Research and Development (R&D) tax incentives continue to help the UK to maintain its position as a globally competitive place to do business.
Currently, claims for enhanced tax relief for R&D projects are under-utilised by small and medium-sized businesses, despite being encouraged by the Chancellor to activate this investment to facilitate innovation and product development.
A recent survey has shown that more than 50% of the UK’s smallest companies did not see innovation as a high priority, as a consequence of a shortage of time and resources. 73% of those surveyed also explained they had not used direct support for innovation projects.
What are Research and Development claims?
A qualifying project is defined as one which “seeks to achieve an advance in overall knowledge or capability in a field of science or technology”. Under the SME scheme companies can claim enhanced tax relief of 230% on qualifying expenditure. This means for every £100 of qualifying costs, the company could reduce its corporation tax liability by an additional £130 on top of the £100 spent.
Profitable businesses developing new products and services by achieving technological advancements, in order to improve their offering or the way in which they work can benefit from this scheme.
However start-up businesses, who may not be making trading profits, would also be able to benefit from making a claim. Alternatively, you can affectively cash in this loss and receive a tax credit of 14.5% of the loss.
The purpose of this tax incentive is to boost innovation and stimulate growth in small to medium-sized enterprises. R&D claims can be an important source of funding, one that can spark the next big project for the company or fund the final push for a breakthrough. Businesses who have made claims report making changes to their business culture, expanding their personnel and opening new offices.
Why aren’t more people making R&D claims?
The complexity of R&D tax legislation often deters businesses from making claims. Additionally, there are a number of misconceptions which mislead businesses about the possible benefits.
Despite its definition, R&D does not simply apply to niche sectors or to those who undertake research in a laboratory. Although the qualification of Research and Development is said to be based on an assessment by a ‘competent professional’ in the relevant field; R&D claims are not exclusive to people in white coats!
This is of particular relevance to companies who are investing in IT development and software. Software is specifically recognised by the tax authorities as technology and its development is often challenging and uncertain.
R&D claims can be made for a broad range of project types, not just the development of a product which does something new. You may be advancing science and/or technology by developing a new process or service; making appreciable improvements to existing ones or using them in a new way.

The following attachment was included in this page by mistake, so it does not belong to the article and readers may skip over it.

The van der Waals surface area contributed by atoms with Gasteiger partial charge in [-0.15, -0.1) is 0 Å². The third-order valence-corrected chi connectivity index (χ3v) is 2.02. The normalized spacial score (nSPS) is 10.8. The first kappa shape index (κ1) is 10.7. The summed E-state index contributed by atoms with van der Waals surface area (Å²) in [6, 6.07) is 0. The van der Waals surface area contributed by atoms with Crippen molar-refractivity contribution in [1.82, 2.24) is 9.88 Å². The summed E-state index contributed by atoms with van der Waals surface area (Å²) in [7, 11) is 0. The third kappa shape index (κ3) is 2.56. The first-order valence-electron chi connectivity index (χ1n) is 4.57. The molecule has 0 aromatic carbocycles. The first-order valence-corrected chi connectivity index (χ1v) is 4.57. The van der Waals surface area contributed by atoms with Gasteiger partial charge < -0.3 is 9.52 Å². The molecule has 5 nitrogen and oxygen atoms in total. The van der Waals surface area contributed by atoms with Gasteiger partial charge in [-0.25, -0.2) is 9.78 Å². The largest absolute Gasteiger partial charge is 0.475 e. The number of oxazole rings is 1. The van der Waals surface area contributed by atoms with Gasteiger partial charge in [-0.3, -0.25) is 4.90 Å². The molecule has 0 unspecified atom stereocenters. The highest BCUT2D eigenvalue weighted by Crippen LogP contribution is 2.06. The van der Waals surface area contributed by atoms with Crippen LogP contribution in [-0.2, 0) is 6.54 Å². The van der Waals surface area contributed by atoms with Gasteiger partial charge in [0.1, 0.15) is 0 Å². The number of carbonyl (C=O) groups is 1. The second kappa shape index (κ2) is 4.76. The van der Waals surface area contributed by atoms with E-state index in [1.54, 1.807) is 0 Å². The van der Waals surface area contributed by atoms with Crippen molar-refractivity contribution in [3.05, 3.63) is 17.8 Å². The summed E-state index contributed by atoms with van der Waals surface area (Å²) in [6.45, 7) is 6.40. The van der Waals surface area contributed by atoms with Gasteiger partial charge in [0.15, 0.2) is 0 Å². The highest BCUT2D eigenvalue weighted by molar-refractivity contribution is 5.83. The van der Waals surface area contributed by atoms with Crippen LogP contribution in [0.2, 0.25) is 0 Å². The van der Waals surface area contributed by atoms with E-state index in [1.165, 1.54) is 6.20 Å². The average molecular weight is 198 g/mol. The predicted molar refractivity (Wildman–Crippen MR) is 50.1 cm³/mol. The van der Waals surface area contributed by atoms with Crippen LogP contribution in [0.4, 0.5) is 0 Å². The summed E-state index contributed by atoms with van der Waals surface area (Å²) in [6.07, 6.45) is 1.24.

Identifying qualifying expenditure
To decide if your project could qualify for R&D enhanced relief, you will need to assess your project against the following questions. If you are able to answer ‘yes’ to any of the questions, it suggests a further investigation into a claim is warranted:
- Has the business done something to differentiate itself from others in its sector?
- Has the business taken on a particularly challenging project?
- Has the business taken on risk in an attempt to achieve something?
- Has the business invested time and effort into making efficiency-gains?
- Does the business operate in a market which is specialist, niche or highly regulated?
- Does the business employ highly skilled or qualified technical staff?
Investing time in reviewing your expenditure and records with your accountant before making a claim can be very beneficial, as they may well spot projects which qualify that you may not have considered as R&D.
First, they will be able to help you to identity whether there have been any qualifying projects and then in accessing the levels of qualifying expenditure. They will also be able to assist in collating the data and presenting the claim in a suitable way for HMRC as well as making sure the claim is substantiated.
Some companies may find they have historically undertaken projects which would qualify and going forward they can increase the funding or resources made available for this work due to the enhanced relief or the tax credits.
What is a qualifying R&D project?
Although this tax scheme is open to all companies, they must
(i) be subject to corporation tax,
(ii) have undertaken work that attempts to resolve technological or scientific uncertainty,
(iii) have spent money on this work.
There are rules around which costs and how much of those costs qualify. There are four types of costs which can be claimed for; staff, 65% of sub-contractors costs, materials and consumables, and software.
Making a R&D claim
R&D claims can be an important source of funding, one that can spark the next big project for the company or fund the final push for a breakthrough. Businesses who have made claims report making changes to their business culture, expanding their personnel and opening new offices.
To discuss a potential claim, or a project your company intends to carry out, do not hesitate to contact Ian Meaburn. Ian is an experienced accountant who advises many of Myers Clark’s clients about Research and Development projects and innovation challenges. Ian can be contacted by email: email@example.com or you can call on 01923 224411.